UEZ Program Ends in New Jersey

By Jared Kofsky

A decades-long program allowing individuals to purchase items at a lower tax rate in cities like Trenton has ended.

New Jersey’s Urban Enterprise Zone program (UEZ) was established more than 30 years ago, and served dozens of municipalities across the state, from West New York to West Wildwood. Under the program, customers at local businesses paid only a 3.5 percent retail sales tax as opposed to the state standard of seven percent in other areas of New Jersey. However, Governor Chris Christie was not in favor of continuing the operation of the UEZ, and allowed it to expire on December 31.

Trenton residents experiencing homelessness or poverty could be impacted greatly by the end of the UEZ program. Participating businesses were required to have 25 percent of new employees be city residents, to have been unemployed for at least six months before being hired, to be recipients of public assistance programs for at least six months before being hired or be determined to be of low-income, according to the New Jersey Department of Community Affairs. And while the tax increase could raise funds for the state, the increased cost of items at city stores could take more out of the pockets of local residents, and could also reduce the incentive for outsiders to visit and spend money in the city.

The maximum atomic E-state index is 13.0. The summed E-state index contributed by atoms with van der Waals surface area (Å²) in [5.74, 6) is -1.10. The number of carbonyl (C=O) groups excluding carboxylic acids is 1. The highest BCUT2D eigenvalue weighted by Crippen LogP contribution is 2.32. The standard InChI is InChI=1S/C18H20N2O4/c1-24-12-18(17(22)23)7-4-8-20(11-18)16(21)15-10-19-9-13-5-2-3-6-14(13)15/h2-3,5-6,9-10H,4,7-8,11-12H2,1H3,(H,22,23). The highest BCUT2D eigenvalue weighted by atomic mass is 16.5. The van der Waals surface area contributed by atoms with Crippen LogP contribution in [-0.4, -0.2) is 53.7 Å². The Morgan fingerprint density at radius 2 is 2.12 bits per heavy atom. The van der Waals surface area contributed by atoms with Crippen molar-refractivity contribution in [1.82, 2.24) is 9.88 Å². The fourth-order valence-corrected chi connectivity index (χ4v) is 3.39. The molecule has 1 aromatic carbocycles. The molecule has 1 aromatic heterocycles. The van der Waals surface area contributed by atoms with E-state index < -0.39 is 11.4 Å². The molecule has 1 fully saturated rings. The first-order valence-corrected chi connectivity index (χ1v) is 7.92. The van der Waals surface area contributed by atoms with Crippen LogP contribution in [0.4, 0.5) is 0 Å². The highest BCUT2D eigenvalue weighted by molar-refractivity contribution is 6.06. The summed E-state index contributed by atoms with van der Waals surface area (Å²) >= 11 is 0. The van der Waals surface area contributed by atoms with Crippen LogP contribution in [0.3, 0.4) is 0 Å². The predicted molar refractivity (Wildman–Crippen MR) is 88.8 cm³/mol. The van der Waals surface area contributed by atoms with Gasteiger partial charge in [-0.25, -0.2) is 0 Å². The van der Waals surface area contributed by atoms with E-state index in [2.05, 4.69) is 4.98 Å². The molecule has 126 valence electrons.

Despite this, Christie has stated that UEZs were a “failed 30-year experiment,” adding that keeping them  “would cost the state $2.33 billion in lost revenue over the next 10 years,” according to NJTV. The governor has not announced plans to replace the UEZ with another program.

When the end of the UEZ was announced, many Trentonians, and local officials were outraged. Trenton’s UEZ program website cites multiple success stories from businesses across the city. John Ahn, the manager of the Food Bazaar supermarket at the Roebling Market in Chambersburg stated that the 3.5 percent sales tax “provides an added incentive for local customers to visit the store.”